In 2006, Netflix made its vast database of user-generated movie ratings available to the public, offering $1 million to the first team that could improve the accuracy of the company’s recommendations by 10 percent. That’s a lot of money—but Netflix could have spent much more on in-house development, with no guarantees. By 2009, the top team had its prize, and Netflix had its algorithm. Other groups took notice and are now holding their own contests, asking statisticians, computer scientists and basement hobbyists alike to mine complex data sets for solutions to some difficult problems.
HERITAGE HEALTH PRIZE
The Heritage Provider Network, a California physicians group, invites people to develop an algorithm that can analyze three years’ worth of anonymous patient records to accurately predict if and how long a given person will spend in the hospital over the next year. Such algorithms could help Heritage’s doctors spot high-risk patients who, given extra preventive care, could lower their overall health-care costs. The contest runs until April 2013.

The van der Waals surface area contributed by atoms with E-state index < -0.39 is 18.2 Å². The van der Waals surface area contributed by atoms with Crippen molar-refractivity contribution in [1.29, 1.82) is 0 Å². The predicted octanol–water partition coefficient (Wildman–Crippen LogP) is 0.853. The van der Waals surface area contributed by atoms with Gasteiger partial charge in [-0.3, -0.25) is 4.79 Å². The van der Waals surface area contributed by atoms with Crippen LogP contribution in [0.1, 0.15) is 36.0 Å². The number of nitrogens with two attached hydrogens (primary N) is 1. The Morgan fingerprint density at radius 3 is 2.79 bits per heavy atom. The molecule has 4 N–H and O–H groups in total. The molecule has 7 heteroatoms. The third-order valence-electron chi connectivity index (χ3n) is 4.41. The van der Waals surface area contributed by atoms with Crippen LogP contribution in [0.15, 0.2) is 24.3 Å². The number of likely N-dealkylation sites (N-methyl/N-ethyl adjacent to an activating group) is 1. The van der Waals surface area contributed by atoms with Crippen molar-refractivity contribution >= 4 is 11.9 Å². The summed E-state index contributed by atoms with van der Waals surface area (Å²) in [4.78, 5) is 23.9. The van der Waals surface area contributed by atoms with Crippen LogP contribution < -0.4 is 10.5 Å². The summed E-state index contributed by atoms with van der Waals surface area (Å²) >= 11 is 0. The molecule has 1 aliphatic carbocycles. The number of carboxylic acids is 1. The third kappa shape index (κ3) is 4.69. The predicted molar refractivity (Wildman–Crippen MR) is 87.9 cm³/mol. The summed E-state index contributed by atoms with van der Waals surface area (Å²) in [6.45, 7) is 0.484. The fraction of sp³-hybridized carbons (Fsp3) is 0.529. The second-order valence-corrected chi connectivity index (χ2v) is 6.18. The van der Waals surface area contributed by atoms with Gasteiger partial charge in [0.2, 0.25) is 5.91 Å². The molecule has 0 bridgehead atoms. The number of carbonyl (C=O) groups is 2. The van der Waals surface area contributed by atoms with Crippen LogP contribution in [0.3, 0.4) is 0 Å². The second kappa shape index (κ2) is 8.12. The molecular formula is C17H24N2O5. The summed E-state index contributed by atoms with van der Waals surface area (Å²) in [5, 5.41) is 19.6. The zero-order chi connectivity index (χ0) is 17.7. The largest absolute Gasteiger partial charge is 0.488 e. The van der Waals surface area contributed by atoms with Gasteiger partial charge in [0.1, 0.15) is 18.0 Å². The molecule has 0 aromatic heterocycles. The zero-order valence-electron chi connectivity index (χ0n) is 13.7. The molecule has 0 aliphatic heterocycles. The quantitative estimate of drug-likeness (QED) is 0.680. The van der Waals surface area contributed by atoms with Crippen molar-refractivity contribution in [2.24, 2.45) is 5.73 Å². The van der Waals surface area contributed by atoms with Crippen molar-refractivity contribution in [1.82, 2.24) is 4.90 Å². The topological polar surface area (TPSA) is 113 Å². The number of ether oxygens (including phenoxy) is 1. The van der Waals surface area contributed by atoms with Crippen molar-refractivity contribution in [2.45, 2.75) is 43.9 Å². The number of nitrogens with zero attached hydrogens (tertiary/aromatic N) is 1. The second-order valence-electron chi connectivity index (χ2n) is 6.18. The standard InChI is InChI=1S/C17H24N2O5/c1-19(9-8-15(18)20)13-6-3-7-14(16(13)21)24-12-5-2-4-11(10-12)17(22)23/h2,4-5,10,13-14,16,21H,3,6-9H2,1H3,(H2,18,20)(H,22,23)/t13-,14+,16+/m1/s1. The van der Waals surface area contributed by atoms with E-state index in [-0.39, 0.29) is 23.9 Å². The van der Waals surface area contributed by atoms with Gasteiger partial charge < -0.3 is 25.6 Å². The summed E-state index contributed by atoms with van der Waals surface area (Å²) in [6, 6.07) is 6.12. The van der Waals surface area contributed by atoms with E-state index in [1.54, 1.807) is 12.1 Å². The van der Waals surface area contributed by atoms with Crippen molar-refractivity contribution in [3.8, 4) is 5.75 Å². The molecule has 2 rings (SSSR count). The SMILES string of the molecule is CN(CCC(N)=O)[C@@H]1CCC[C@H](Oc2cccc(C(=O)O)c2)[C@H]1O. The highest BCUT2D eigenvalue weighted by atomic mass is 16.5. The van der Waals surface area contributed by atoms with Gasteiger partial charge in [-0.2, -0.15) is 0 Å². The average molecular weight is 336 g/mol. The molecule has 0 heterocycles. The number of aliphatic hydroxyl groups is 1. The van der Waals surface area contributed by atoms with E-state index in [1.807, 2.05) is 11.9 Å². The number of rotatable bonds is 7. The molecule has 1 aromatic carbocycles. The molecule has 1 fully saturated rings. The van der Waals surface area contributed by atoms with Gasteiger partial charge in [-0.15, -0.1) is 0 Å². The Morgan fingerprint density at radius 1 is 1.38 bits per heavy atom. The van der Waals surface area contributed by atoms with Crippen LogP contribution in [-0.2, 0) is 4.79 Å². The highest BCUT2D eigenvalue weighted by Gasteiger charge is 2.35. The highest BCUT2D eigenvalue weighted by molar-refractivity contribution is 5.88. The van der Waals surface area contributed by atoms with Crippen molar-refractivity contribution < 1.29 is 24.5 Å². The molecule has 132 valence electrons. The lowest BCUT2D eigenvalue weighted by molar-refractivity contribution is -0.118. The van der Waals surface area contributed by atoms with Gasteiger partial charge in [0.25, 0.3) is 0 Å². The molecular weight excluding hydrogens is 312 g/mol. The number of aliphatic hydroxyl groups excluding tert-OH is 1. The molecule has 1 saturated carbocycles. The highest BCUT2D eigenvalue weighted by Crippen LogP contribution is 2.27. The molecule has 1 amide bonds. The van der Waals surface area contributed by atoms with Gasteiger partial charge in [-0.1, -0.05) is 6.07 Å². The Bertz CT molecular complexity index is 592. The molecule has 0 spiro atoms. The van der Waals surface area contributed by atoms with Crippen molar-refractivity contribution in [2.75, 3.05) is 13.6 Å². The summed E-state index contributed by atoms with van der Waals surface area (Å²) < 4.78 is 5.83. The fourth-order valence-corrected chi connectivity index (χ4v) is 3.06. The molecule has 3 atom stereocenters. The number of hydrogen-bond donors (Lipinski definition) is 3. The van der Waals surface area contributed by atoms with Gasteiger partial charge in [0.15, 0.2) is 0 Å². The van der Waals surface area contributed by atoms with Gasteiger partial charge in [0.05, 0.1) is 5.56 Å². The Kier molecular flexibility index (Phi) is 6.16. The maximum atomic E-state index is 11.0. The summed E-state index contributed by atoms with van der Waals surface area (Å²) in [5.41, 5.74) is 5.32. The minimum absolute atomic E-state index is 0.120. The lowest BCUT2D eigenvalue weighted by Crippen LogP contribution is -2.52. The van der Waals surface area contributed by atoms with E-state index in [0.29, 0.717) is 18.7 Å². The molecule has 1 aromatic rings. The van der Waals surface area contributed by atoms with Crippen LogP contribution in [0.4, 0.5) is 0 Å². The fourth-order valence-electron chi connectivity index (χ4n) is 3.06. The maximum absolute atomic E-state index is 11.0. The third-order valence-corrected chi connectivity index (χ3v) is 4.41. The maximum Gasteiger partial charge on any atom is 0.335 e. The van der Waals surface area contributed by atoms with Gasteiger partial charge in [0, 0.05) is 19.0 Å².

Hoping to improve its online recommendations, the discount e-store Overstock.com released a data set of 75,000 hypothetical Overstock shopping sessions, including clicks and purchases. To win the top prize, contestants’ predictions must be at least 10 percent better than Overstock’s current recommendations model. This spring, finalists’ algorithms will run live on Overstock’s site, where they will be judged on how often the suggested products are purchased.
For 2011’s KDD Cup, Yahoo Music published 300 million user ratings of songs, albums, artists and genres and requested two algorithms: one that calculates how people would rate new songs and one that identifies songs they wouldn’t listen to or rate. A team from National Taiwan University won both, beating pros from AT&T, Northrop Grumman and Hulu. Stay tuned for 2012’s challenge, announced this winter.